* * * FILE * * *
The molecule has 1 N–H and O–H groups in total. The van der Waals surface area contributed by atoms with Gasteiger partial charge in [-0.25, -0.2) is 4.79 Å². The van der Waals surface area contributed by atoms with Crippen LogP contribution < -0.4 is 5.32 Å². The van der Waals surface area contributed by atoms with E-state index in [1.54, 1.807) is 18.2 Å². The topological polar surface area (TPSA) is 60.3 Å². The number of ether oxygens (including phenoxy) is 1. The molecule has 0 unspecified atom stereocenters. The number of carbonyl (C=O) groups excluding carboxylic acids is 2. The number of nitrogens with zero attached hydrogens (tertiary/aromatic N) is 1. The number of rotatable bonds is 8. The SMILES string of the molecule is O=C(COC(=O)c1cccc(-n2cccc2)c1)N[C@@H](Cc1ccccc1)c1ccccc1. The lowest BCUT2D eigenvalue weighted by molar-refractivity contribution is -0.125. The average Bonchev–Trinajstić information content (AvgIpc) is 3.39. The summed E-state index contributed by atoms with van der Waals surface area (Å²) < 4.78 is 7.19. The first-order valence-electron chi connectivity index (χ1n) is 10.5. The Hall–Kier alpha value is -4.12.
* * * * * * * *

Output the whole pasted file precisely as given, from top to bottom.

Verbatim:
The molecule has 1 N–H and O–H groups in total. The van der Waals surface area contributed by atoms with Gasteiger partial charge in [-0.25, -0.2) is 4.79 Å². The van der Waals surface area contributed by atoms with Crippen LogP contribution < -0.4 is 5.32 Å². The van der Waals surface area contributed by atoms with E-state index in [1.54, 1.807) is 18.2 Å². The topological polar surface area (TPSA) is 60.3 Å². The number of ether oxygens (including phenoxy) is 1. The molecule has 0 unspecified atom stereocenters. The number of carbonyl (C=O) groups excluding carboxylic acids is 2. The number of nitrogens with zero attached hydrogens (tertiary/aromatic N) is 1. The number of rotatable bonds is 8. The SMILES string of the molecule is O=C(COC(=O)c1cccc(-n2cccc2)c1)N[C@@H](Cc1ccccc1)c1ccccc1. The lowest BCUT2D eigenvalue weighted by molar-refractivity contribution is -0.125. The average Bonchev–Trinajstić information content (AvgIpc) is 3.39. The summed E-state index contributed by atoms with van der Waals surface area (Å²) < 4.78 is 7.19. The first-order valence-electron chi connectivity index (χ1n) is 10.5. The Hall–Kier alpha value is -4.12.